Wednesday, June 25, 2008

Girl Power

What is feminist art? Who is a feminist artist? Must the artist knowingly make feminist art? Must the artist be a woman?

These are just a few of the questions raised in the Madison Museum of Contemporary Art’s latest exhibition, Girls 
and Company: Feminist Works from MMoCA’s Permanent Collection.

The show, which opened in May and runs through July 20, explores the legacy of feminism in art through a collection of roughly twenty paintings, photographs and prints from the 1960s through ’90s.

Artists represented in Girls and Company include Diane Arbus, Joan Brown, Ilona Granet, Jenny Holzer, Mary Laird, Jin Lee, Marisol, Lev T. Mills, Nancy Mladenoff, Frances Myers, Christina Ramberg, Miriam Schapiro and Hollis Sigler.

Photography in the exhibition is particularly striking, from Cindy Sherman’s untitled image of a woman—herself posing as an abused wife—with a bruised face and a look of shock to Anne Noggle’s scenes of an elderly woman in her small Santa Fe kitchen and two nude women sitting at desks in a small office smoking cigarettes.

Nicholas Nixon—one of two men in the show—also presents a thought-provoking photograph in St. Petersburg, Florida, in which a group of teen girls directly confront his camera as well as those who encounter the image. It’s a good example of much of the art in this show—in that it raises questions for viewers but doesn’t offer up easy answers.

Noteworthy, too, are prints by the Guerrilla Girls, a collaborative activist group that formed in the 1980s and raised awareness about discrimination in the art world and other realms. In one poster-style screenprint from 1989, the group comments that with the $17.7 million one could spend on a single Jasper Johns painting, he or she could instead purchase at least one work from each of the over sixty-five women artists and artists of color that they list. It’s a powerful statement made in a powerful work.

Jane Simon, curator of exhibitions at MMoCA, recently offered some insight into how the exhibition came together, what feminist art means today and what she hopes viewers take way from the show.

How did Girls and Company come about? Why did you decide to hold this exhibition? 

Exhibitions are sometimes planned years in advance. This one was planned about a year ago. And I think it happened because I was thinking about the changing role of feminism and because I knew we owned these works by the Guerrilla Girls. I’ve wanted to show them since I started working here four years ago. I’ve been intrigued by practices that involve performance and masquerade, two approaches that often revolve around feminism.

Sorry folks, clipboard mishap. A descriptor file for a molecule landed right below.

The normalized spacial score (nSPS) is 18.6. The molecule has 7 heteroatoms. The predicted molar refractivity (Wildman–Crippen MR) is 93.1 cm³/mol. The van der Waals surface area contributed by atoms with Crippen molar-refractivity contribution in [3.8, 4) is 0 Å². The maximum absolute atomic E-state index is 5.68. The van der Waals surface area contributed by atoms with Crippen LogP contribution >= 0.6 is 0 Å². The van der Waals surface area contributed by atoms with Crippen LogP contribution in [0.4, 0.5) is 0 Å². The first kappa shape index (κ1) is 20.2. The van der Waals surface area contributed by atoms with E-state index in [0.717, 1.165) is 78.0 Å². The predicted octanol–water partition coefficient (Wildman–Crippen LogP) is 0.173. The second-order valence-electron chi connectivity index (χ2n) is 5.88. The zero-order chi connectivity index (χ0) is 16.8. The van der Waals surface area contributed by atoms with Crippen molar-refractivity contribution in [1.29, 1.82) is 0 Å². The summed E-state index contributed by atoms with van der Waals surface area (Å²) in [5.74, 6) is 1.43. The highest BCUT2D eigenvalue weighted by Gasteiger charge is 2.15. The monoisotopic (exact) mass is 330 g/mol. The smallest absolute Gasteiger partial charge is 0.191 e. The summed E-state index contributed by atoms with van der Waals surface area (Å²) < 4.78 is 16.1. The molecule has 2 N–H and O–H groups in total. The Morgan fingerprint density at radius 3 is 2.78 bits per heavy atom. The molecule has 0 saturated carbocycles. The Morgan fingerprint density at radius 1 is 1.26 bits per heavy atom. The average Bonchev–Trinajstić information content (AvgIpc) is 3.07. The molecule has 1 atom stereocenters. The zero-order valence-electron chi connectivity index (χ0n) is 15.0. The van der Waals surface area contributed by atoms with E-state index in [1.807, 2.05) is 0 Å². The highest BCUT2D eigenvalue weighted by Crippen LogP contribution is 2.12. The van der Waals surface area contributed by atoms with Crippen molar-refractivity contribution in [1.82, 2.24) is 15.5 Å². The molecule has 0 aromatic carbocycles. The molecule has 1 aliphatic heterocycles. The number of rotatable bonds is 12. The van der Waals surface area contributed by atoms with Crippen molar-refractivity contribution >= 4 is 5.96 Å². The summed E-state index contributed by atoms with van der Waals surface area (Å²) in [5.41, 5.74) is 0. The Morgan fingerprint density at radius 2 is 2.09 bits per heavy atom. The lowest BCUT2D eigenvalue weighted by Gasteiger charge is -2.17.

What were the challenges for you in putting the show together?

I think I associate with a second or third generation of feminism, and I think that is not always in line with some of the older generations of feminism.

Why does the museum have a large collection of “feminist” art?

How do you define feminist art? I think it all depends on how it is defined. Certainly, when you start looking you can find new ideas.

How has the definition of feminist art changed over the years? What is it today?

I am not even sure feminism occurred to artists like Marisol, but for artists like Joan Brown and Cindy Sherman, it was a constant reminder and a label that came up time and time again. I think they were probably delighted with the label, but their art addressed many issues and concerns.

What piece in the show resonates most with you?

I am very fond of the GG [Guerrilla Girls] pieces as well as the painting by Joan Brown. I’m also very fond of the photographs by Anne Noggle. The museum owns several of her pieces.

What has the reaction to Girls and Company been so far?

Very positive, especially with women viewers.

What is your goal for the exhibition?

To raise awareness and spark discussion.

Images, courtesy of MMoCA, are Untitled Head (#12) by Jin Lee, The Martyrdom by Frances Myers and St. Petersburg, Florida by Nicholas Nixon.

COMING UP: A few events and performances to check out this week.

University Theatre opens its summer production, The Musicals of Musicals: The Musical, on Friday. Also that day, Artisan Gallery in Paoli unveils two shows: ceramics by Rick Hintze and the group show Contemporary Animal Imagery.

The Spring Green Arts Fair, featuring the work of over two hundred artists, runs Saturday and Sunday in downtown Spring Green, while the Madison Early Music Festival offers a Preview Concert Sunday afternoon.

And Tuesday sees the start of Butterfly Encounters, featuring photographs of local butterflies by Ann Thering at the UW–Madison Arboretum Steinhauer Trust Gallery.

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